It used to be easier to pretend that an album was its own perfectly self-contained artifact. The great records certainly feel that way. But albums are more permeable than solid, their motivations, executions and inspirations informed by, and often stolen from, their peers and forbearers. It all sounds awfully formal, but it’s not. It’s the very nature of music — of art, even. The Six Degrees features examine the relationships between classic records and five other albums we’ve deemed related in some way. In some cases these connections are obvious, in others they are tenuous. But, most important to you, all of the records are highly, highly recommended.
If you go back and watch the video for N.W.A.'s "Straight Outta Compton," you will notice that not one of member of the group is carrying a weapon. It is the cops who wield the clubs and firearms. The Compton quintet, who don't appear to be guilty of anything other than possessing attitude, spend most of the video on the run. This may run against the grain of memory, which preserves N.W.A. as violent scourges to the genteel America of 1988. But for all their menacing glares and outlaw tales ("Gangsta Gangsta," "Dopeman"), threats to the police ("Fuck the Police") and neglect of social mores, they were merely playing a part — this was a revenge fantasy, posture as dignity, attitude as self-defense. Their 1988 debut is still bracing, thanks largely to the abrasive, raw funk of Dr. Dre's beats and the uniqueness of their personas. There is an unhinged glee to Eazy-E's barely-kempt boasts and Ren's cruel, heartless, intricate verses, while few rappers have cast as foreboding an air as Cube in his prime. It's a testament to the strength of their performance and the enduring power of their iconography that N.W.A. still epitomizes hip-hop at its most dangerous, even if we now know better.
The Skeleton in the Closet
Nobody is born wearing Raiders gear, and for Dr. Dre (and, to a lesser extent, Yella), this album sleeve was the skeleton in the closet. Before their days as ruthless outlaws with N.W.A., Dre and Yella were members of the glove and sequined jacket-wearing World Class Wreckin' Cru, an L.A. electro all-star team masterminded by local impresario Alonzo "Lonzo" Williams. We now recognize the Cru's aesthetic as prescient, from the soaring, cosmic synths of "Planet" to the crushing acid raindrops and shout-raps of "World Class." Where Dre and Yella's later work would traffic in a steely macho, these classics of L.A. electro remind us of a different kind of braggadocio one that could be spooky and erotic ("Surgery") or piped through a chilling vocoder ("Juice").
The Soulful Samples
Singer and guitarist Charles Wright was born in Mississippi, but like many African Americans in the postwar years, his family relocated to Los Angeles in the mid '50s. Wright founded the Watts 103rd St. Rhythm Band in the early '60s, toying with various lineups before settling on the one which would record Express Yourself, their best album, in 1971. It's most famous for the limber, uplifting title cut, sampled to great effect by fellow L.A.-cheerleaders N.W.A., but the rest is just as good. "I Got Love" and "I'm Aware" are joyful, ascendant soul gems, while the two-part "High as Apple Pie" proffered Wright and his ambitious, multidisciplinary band the chance to explore their more expansive, chaotic instincts.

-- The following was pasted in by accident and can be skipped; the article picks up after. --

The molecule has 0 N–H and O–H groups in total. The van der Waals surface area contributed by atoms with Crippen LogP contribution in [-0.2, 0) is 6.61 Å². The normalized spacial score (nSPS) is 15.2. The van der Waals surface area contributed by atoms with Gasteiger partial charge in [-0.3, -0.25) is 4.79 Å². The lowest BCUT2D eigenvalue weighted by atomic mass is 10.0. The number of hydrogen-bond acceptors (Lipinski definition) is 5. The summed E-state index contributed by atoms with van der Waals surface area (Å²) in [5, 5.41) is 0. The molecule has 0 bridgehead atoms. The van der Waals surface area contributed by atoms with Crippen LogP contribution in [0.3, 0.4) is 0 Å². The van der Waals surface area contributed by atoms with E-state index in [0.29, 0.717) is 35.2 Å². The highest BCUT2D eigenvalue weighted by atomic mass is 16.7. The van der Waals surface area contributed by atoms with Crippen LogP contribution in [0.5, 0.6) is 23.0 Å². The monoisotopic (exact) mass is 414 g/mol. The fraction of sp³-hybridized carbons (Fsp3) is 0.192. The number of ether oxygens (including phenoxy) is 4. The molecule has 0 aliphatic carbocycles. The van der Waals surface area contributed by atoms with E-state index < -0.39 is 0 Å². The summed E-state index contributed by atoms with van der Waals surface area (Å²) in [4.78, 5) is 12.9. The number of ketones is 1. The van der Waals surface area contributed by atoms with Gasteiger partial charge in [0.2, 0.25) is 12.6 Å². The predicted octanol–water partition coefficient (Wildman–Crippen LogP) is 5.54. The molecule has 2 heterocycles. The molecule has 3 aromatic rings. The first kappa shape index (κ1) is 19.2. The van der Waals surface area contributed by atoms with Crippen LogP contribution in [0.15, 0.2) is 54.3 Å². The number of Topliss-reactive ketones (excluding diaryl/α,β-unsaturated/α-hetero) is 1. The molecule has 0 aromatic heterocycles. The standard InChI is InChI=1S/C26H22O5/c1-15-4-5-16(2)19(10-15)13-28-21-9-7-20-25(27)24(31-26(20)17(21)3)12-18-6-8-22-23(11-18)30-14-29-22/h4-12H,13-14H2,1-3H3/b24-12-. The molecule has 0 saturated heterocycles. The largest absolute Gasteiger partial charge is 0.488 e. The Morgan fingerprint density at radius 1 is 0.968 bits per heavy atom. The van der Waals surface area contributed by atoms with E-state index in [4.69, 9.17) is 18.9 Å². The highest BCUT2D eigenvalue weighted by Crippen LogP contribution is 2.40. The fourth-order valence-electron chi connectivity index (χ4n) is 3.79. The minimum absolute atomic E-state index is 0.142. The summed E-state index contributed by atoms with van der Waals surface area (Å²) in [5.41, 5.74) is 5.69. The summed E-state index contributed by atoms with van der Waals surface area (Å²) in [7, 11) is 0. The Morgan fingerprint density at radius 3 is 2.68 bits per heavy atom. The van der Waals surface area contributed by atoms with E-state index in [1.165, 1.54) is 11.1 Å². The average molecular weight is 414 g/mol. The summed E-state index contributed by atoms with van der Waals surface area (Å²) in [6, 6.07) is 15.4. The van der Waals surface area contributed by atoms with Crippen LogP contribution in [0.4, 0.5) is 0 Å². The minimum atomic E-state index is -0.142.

The Crude L.A. Comedian
An heir to Richard Pryor's crude, profane style a sensibility that courses through Straight Outta Compton comedian Robin Harris was one of the Los Angeles comedy scene's best-kept secrets, counting stars like Magic Johnson and Mike Tyson among his fans. Blessed with a quick-fire delivery and a knack for the well-timed, properly enunciated cussword, Harris's career was cut short by a heart attack in 1990. During this set, recorded the year before, Harris tears into the Lakers, his friend Tiny's haircut ("shaved monkey nuts"), New York's African immigrant population, "dumb-ass police" and the neighborhood of Compton. "Fuck Compton!" he blurts, only for someone in the audience to claim, unconvincingly, that he is a member of N.W.A.
The Neighbors to the South
N.W.A.'s influence was powerfully felt throughout Los Angeles, with artists like Above the Law, Compton's Most Wanted, the D.O.C. and DJ Quik among the immediate beneficiaries of hip-hop's sudden interest in the West Coast. But further afield and a seeming million miles away from hip-hop's then-capitol, New York the unapologetic, fiercely regional Straight Outta Compton offered an inspirational blueprint for success. Houston's Geto Boys followed their tepid 1988 debut, Making Trouble, with a reshuffled lineup and a gruesomely hardcore classic, 1989's Grip It! On That Other Level. Like N.W.A., Scarface, Willie D. and Bushwick Bill and DJ Ready Red had no problem touting their sociopathic tendencies and relying on attitude over skills. But it was in tracks like "Trigga Happy Nigga" and "Mind of a Lunatic" that the Geto Boys displayed a taste for shock value that would make even Eazy-E wince.
The Solo Album
When Ice Cube left N.W.A. in 1989, he connected with the Bomb Squad, the production team responsible for Public Enemy's dense, nation-of-millions sound. It was a natural fit: Few acts terrorized genteel America as vigorously as N.W.A. and Public Enemy, albeit for different reasons. On his bracing debut, Cube splits the difference, offering disarmingly blithe reports of ghetto nihilism alongside quasi-black nationalist protests and couched provocations. One could trace lines around a map and contain violence within a few city blocks, but political consciousness borne of ghetto frustration was a far more potent contagion.